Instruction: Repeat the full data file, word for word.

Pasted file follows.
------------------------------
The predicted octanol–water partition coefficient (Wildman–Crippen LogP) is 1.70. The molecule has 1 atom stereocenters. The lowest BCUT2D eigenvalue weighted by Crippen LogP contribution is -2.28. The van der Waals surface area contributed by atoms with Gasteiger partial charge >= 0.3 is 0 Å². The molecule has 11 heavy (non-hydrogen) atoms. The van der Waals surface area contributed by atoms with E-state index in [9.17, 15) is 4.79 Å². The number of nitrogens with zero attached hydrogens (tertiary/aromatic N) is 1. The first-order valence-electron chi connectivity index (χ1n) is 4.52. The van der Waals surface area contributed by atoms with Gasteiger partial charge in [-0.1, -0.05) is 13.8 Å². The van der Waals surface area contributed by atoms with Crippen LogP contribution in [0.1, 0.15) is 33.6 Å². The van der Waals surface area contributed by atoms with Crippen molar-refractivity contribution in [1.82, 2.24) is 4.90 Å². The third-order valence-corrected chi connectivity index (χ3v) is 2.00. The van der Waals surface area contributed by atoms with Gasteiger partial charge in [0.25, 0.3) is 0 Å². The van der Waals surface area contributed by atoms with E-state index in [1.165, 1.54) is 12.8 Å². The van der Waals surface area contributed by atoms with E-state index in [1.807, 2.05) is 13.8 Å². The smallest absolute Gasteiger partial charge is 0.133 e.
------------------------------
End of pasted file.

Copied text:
The predicted octanol–water partition coefficient (Wildman–Crippen LogP) is 1.70. The molecule has 1 atom stereocenters. The lowest BCUT2D eigenvalue weighted by Crippen LogP contribution is -2.28. The van der Waals surface area contributed by atoms with Gasteiger partial charge >= 0.3 is 0 Å². The molecule has 11 heavy (non-hydrogen) atoms. The van der Waals surface area contributed by atoms with E-state index in [9.17, 15) is 4.79 Å². The number of nitrogens with zero attached hydrogens (tertiary/aromatic N) is 1. The first-order valence-electron chi connectivity index (χ1n) is 4.52. The van der Waals surface area contributed by atoms with Gasteiger partial charge in [-0.1, -0.05) is 13.8 Å². The van der Waals surface area contributed by atoms with Crippen LogP contribution in [0.1, 0.15) is 33.6 Å². The van der Waals surface area contributed by atoms with Crippen molar-refractivity contribution in [1.82, 2.24) is 4.90 Å². The third-order valence-corrected chi connectivity index (χ3v) is 2.00. The van der Waals surface area contributed by atoms with Gasteiger partial charge in [0.25, 0.3) is 0 Å². The van der Waals surface area contributed by atoms with E-state index in [1.165, 1.54) is 12.8 Å². The van der Waals surface area contributed by atoms with E-state index in [1.807, 2.05) is 13.8 Å². The smallest absolute Gasteiger partial charge is 0.133 e.